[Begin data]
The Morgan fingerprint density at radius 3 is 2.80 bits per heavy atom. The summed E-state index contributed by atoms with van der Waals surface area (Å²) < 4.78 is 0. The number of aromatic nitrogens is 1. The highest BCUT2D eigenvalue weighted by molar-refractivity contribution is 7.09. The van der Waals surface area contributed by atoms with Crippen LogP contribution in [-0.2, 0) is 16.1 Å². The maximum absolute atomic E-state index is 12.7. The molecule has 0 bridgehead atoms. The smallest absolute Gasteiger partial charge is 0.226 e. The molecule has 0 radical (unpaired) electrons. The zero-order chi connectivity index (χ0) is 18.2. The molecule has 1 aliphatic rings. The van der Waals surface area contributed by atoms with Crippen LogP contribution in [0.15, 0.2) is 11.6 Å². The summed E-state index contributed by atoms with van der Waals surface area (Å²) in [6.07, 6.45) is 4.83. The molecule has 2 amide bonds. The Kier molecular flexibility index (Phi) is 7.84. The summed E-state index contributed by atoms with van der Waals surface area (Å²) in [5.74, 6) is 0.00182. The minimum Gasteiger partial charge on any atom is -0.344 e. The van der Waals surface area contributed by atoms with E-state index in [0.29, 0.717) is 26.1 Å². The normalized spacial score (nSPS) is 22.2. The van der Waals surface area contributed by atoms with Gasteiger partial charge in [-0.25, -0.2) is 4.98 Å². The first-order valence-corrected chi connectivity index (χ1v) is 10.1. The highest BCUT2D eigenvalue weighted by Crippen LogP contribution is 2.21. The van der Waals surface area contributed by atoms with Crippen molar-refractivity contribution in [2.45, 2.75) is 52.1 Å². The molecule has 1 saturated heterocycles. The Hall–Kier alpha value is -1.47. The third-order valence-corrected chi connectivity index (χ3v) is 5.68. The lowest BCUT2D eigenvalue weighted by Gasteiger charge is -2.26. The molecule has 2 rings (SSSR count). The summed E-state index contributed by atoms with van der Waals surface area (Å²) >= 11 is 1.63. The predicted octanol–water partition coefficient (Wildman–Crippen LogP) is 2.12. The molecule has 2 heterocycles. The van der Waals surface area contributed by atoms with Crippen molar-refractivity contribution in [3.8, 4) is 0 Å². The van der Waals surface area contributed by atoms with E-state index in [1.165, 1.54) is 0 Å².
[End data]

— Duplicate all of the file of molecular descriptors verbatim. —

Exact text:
The Morgan fingerprint density at radius 3 is 2.80 bits per heavy atom. The summed E-state index contributed by atoms with van der Waals surface area (Å²) < 4.78 is 0. The number of aromatic nitrogens is 1. The highest BCUT2D eigenvalue weighted by molar-refractivity contribution is 7.09. The van der Waals surface area contributed by atoms with Crippen LogP contribution in [-0.2, 0) is 16.1 Å². The maximum absolute atomic E-state index is 12.7. The molecule has 0 bridgehead atoms. The smallest absolute Gasteiger partial charge is 0.226 e. The molecule has 0 radical (unpaired) electrons. The zero-order chi connectivity index (χ0) is 18.2. The molecule has 1 aliphatic rings. The van der Waals surface area contributed by atoms with Crippen LogP contribution in [0.15, 0.2) is 11.6 Å². The summed E-state index contributed by atoms with van der Waals surface area (Å²) in [6.07, 6.45) is 4.83. The molecule has 2 amide bonds. The Kier molecular flexibility index (Phi) is 7.84. The summed E-state index contributed by atoms with van der Waals surface area (Å²) in [5.74, 6) is 0.00182. The minimum Gasteiger partial charge on any atom is -0.344 e. The van der Waals surface area contributed by atoms with E-state index in [0.29, 0.717) is 26.1 Å². The normalized spacial score (nSPS) is 22.2. The van der Waals surface area contributed by atoms with Gasteiger partial charge in [-0.25, -0.2) is 4.98 Å². The first-order valence-corrected chi connectivity index (χ1v) is 10.1. The highest BCUT2D eigenvalue weighted by Crippen LogP contribution is 2.21. The van der Waals surface area contributed by atoms with Crippen molar-refractivity contribution in [2.45, 2.75) is 52.1 Å². The molecule has 1 saturated heterocycles. The Hall–Kier alpha value is -1.47. The third-order valence-corrected chi connectivity index (χ3v) is 5.68. The lowest BCUT2D eigenvalue weighted by Gasteiger charge is -2.26. The molecule has 2 rings (SSSR count). The summed E-state index contributed by atoms with van der Waals surface area (Å²) >= 11 is 1.63. The predicted octanol–water partition coefficient (Wildman–Crippen LogP) is 2.12. The molecule has 2 heterocycles. The van der Waals surface area contributed by atoms with Crippen molar-refractivity contribution in [3.8, 4) is 0 Å². The van der Waals surface area contributed by atoms with E-state index in [1.165, 1.54) is 0 Å².